This section is from the book "The Steward's Handbook And Guide To Party Catering", by Jessup Whitehead. Also available from Amazon: Larousse Gastronomique.
Chopped green mint, vinegar and sugar; mixed and served cold. This is the sauce for cold lamb and mutton in England and France, but is eaten with hot roast lamb in this country where cold meats are not in favor.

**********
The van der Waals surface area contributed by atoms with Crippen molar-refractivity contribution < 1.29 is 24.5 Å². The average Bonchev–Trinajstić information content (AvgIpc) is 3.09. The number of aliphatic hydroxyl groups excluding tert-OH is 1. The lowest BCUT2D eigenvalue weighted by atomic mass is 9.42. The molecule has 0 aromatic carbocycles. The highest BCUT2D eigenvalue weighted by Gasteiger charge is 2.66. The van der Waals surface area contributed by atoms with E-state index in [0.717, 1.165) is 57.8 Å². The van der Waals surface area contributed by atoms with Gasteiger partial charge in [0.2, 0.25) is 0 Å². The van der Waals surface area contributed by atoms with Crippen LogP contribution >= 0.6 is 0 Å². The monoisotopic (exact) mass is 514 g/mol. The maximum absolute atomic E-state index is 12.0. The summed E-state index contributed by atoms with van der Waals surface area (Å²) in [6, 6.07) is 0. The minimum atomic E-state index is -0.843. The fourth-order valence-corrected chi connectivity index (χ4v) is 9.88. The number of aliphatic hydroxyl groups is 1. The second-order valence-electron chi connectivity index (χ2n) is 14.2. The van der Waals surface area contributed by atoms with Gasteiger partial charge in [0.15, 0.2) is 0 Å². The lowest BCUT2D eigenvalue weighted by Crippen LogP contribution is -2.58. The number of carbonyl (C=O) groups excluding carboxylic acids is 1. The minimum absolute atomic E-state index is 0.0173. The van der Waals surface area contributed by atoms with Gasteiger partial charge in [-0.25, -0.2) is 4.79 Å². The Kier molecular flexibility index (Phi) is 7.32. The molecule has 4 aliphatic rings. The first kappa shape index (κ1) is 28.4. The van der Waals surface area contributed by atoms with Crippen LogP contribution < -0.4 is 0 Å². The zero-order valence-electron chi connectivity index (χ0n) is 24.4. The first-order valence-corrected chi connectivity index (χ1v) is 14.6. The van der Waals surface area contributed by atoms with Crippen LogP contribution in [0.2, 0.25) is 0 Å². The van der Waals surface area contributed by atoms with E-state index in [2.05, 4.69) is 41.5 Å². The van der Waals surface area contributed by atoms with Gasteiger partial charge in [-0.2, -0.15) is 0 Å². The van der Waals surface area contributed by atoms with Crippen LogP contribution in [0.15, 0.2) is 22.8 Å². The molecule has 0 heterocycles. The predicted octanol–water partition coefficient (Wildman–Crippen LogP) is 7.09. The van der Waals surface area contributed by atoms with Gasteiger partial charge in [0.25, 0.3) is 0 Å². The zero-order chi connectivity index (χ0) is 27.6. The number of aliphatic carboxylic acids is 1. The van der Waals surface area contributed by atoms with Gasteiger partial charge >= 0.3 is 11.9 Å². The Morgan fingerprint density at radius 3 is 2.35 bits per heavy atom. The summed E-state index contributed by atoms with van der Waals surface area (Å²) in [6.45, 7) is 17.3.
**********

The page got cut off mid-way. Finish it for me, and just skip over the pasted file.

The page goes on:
An'Old Bohemian'observes: "When I talk of mint sauce, I do not mean the wretched mess of a few imperfectly chopped dry mint-leaves swimming about in a sea of malt vinegar, with a few grains of raw sugar dissolved in it, which one gets in some dining-rooms, and occasionally even at private tables, and which has its admirers, too, among some chefs and blue ribbons, who coolly tell you that half an ounce of moist sugar will do for five fluid ounces of malt vinegar. I recommend the following recipe: Take a sufficiently large bunch of fresh green young mint to fill, when finely chopped, two to three table-spoonfuls; chop the rind of a good-sized lemon very fine, and add it to the mint in a sauce-tureen; to four ounces of best French vinegar add one ounce and a half of fresh lemon juice, and dissolve in this as much finely powdered best loaf-sugar as it will absorb; pour the solution over the mint in the tureen, and let it stand an hour or so".